July 26, 2011
Germany’s air traffic tax, which has been levied since the start of the year, has hit smaller airports with a large proportion of low-cost carriers harder than large airports. In the first half of 2011 passenger numbers were down at many small airports, whereas the overall market expanded by nearly 8% yoy. Smaller airports suffered on the one hand from the cancellation of routes by several airlines and, on the other hand, from the decline in passenger numbers on the remaining routes because the tax causes the biggest percentage hike in airfares in the price sensitive low-cost segment. The ecological benefits of the tax are limited since the airlines that have cancelled flights in Germany are now offering additional flights from foreign airports.
The German government decided as part of its 2010 austerity package to introduce a so-called “air traffic tax” from the beginning of 2011. It is a tax that is incurred when a passenger departs from a German airport. The tax amounts to EUR 8 for short-haul flights (e.g. within Europe), EUR 25 for medium-haul flights (e.g. to the Near and Middle East) and EUR 45 for long-haul flights. On internal German flights the tax burden amounts to EUR 16, because the tax is incurred on both the outward and the return flights. Transfer passengers arriving in Germany from abroad, domestic feeder flights and cargo-only flights are exempt from the tax. The German government hopes the tax will generate additional revenues of EUR 1 bn p.a.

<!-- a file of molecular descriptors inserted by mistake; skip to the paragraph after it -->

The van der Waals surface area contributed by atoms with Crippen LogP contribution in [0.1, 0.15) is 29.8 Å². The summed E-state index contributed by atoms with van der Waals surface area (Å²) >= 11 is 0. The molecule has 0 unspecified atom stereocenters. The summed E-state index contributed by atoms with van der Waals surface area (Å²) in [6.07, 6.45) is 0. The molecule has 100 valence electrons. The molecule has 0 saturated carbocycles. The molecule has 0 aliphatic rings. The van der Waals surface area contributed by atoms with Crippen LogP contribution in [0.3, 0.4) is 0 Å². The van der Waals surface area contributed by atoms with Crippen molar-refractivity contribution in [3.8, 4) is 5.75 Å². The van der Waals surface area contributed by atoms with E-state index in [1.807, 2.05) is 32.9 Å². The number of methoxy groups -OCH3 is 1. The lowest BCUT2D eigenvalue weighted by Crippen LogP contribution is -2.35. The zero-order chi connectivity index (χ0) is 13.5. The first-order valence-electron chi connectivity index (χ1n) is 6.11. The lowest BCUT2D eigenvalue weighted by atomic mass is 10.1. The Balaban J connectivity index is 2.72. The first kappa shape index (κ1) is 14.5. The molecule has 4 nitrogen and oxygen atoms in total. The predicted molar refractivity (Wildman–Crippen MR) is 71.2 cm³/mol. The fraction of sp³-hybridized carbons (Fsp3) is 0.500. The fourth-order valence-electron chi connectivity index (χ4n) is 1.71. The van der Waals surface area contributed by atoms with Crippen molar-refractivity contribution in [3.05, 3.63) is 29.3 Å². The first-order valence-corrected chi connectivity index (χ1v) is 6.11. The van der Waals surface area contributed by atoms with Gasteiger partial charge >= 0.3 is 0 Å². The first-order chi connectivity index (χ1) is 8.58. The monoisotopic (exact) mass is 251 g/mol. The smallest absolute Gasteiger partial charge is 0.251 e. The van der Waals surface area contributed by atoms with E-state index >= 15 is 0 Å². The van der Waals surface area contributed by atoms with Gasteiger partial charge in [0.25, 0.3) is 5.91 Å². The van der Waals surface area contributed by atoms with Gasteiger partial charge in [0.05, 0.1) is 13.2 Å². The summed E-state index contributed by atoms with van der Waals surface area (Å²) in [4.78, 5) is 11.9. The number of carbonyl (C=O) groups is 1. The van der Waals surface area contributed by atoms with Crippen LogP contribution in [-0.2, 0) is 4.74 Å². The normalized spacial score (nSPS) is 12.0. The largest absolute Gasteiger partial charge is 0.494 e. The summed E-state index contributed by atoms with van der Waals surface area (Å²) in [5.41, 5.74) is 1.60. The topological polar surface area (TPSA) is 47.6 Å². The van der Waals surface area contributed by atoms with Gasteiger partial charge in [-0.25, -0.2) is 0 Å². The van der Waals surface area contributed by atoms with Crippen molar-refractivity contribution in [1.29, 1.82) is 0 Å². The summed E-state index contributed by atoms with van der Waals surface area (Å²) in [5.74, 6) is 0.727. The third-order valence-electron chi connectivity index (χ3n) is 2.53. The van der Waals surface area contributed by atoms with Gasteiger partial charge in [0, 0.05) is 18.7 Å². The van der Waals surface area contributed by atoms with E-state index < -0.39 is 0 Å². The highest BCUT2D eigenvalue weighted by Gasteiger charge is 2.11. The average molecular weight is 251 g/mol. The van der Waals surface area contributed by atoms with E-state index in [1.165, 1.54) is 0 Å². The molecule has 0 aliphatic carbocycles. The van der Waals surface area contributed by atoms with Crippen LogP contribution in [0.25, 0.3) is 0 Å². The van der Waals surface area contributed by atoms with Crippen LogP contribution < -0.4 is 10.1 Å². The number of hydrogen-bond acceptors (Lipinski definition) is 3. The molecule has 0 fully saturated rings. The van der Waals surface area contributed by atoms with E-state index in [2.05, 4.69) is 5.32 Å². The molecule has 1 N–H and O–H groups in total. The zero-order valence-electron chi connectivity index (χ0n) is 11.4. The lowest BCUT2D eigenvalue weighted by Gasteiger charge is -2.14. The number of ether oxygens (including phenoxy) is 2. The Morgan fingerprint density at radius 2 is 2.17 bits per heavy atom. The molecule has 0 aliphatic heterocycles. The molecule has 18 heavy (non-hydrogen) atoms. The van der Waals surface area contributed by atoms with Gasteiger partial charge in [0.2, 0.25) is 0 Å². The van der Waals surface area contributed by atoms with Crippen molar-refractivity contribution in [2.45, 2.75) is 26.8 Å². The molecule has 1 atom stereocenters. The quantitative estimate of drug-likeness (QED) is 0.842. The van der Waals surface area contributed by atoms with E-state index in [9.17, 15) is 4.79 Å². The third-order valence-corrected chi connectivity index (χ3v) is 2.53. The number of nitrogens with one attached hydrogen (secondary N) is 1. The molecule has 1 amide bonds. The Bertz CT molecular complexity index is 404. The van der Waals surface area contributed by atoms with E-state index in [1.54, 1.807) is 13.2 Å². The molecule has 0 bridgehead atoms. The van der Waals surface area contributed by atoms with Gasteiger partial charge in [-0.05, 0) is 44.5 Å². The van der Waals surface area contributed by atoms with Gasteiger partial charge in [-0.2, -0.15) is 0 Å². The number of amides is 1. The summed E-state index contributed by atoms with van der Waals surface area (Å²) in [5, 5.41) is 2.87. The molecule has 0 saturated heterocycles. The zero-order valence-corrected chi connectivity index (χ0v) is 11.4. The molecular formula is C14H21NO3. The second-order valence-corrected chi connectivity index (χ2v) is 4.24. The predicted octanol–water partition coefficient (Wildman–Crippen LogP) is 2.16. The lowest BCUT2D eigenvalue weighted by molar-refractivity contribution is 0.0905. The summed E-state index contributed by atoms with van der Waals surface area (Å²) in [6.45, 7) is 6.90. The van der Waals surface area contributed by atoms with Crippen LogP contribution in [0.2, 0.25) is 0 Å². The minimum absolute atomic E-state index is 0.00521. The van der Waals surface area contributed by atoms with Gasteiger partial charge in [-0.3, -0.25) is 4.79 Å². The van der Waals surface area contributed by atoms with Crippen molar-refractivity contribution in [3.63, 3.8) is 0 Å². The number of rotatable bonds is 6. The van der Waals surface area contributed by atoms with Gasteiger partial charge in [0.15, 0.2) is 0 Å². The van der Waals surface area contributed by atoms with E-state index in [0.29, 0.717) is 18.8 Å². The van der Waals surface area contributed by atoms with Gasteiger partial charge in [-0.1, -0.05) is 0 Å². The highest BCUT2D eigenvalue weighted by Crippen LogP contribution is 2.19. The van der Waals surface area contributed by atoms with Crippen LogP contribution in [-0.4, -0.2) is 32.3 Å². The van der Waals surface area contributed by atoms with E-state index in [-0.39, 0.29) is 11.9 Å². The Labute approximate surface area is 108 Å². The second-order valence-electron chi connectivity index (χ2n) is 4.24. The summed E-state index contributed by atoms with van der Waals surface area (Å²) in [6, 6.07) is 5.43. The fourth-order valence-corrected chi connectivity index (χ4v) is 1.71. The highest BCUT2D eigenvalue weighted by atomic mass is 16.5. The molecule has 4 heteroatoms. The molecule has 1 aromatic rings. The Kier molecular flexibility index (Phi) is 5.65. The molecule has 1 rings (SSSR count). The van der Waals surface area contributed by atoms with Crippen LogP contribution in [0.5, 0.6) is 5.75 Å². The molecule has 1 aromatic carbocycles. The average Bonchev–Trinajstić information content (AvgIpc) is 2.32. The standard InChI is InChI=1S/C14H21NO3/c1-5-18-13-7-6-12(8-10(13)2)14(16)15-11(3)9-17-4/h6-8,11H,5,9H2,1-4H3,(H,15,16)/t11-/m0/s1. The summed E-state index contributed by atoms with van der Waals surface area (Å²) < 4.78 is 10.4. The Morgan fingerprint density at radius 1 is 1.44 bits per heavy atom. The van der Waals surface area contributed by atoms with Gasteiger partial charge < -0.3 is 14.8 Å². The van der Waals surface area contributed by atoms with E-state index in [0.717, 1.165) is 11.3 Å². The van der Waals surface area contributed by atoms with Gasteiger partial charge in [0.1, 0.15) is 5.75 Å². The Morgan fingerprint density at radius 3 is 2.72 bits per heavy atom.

The air traffic tax has been levied for over six months. It is therefore worth analysing the impact of the tax on traffic at German airports. At the same time it must of course be remembered that passenger numbers are influenced by many factors. Despite this proviso there is a discernible general trend in the traffic figures for German airports for the year to date that can be explained by the introduction of the tax on airline tickets: big airports fare much better than small ones. An alternative interpretation is that airports where low-cost carriers have a large share of the market are hit harder by the tax than those airports that are primarily served by traditional airlines. The two statements do tally with one another, as low-cost carriers basically tend to be focused on smaller airports.
Graphic evidence of how things have developed is that in the first half of 2011 the total number of passengers at German airports had risen nearly 8% yoy. This growth was driven by the favourable macroeconomic environment in Germany. In addition, the starting base in 2010 was low on account of the flights that were cancelled following the volcanic eruptions in Iceland. A look at the individual airports reveals the differences between the large and the smaller airports. The growth rate in passenger numbers at Germany’s five biggest airports is much higher than or only just below the average of 8%. Most of the smaller airports, by contrast, have posted below-average performance; many of these airports have even seen passenger numbers decline compared with last year.